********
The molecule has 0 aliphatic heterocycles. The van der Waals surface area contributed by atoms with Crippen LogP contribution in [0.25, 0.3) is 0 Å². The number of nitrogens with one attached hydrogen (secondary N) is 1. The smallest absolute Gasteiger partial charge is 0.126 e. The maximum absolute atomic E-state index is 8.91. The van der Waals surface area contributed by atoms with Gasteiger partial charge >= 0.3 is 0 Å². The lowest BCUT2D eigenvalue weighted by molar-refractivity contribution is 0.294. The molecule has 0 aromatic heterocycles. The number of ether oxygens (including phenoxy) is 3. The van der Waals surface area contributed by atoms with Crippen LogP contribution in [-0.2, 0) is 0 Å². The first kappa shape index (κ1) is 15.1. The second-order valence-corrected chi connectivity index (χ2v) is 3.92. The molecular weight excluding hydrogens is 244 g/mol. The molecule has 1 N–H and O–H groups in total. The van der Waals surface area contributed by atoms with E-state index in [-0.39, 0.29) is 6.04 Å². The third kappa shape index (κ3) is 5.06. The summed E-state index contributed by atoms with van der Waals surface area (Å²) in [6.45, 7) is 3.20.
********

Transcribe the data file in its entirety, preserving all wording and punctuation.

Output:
The molecule has 0 aliphatic heterocycles. The van der Waals surface area contributed by atoms with Crippen LogP contribution in [0.25, 0.3) is 0 Å². The number of nitrogens with one attached hydrogen (secondary N) is 1. The smallest absolute Gasteiger partial charge is 0.126 e. The maximum absolute atomic E-state index is 8.91. The van der Waals surface area contributed by atoms with Gasteiger partial charge >= 0.3 is 0 Å². The lowest BCUT2D eigenvalue weighted by molar-refractivity contribution is 0.294. The molecule has 0 aromatic heterocycles. The number of ether oxygens (including phenoxy) is 3. The van der Waals surface area contributed by atoms with Crippen LogP contribution in [-0.2, 0) is 0 Å². The first kappa shape index (κ1) is 15.1. The second-order valence-corrected chi connectivity index (χ2v) is 3.92. The molecular weight excluding hydrogens is 244 g/mol. The molecule has 1 N–H and O–H groups in total. The van der Waals surface area contributed by atoms with E-state index in [-0.39, 0.29) is 6.04 Å². The third kappa shape index (κ3) is 5.06. The summed E-state index contributed by atoms with van der Waals surface area (Å²) in [6.45, 7) is 3.20.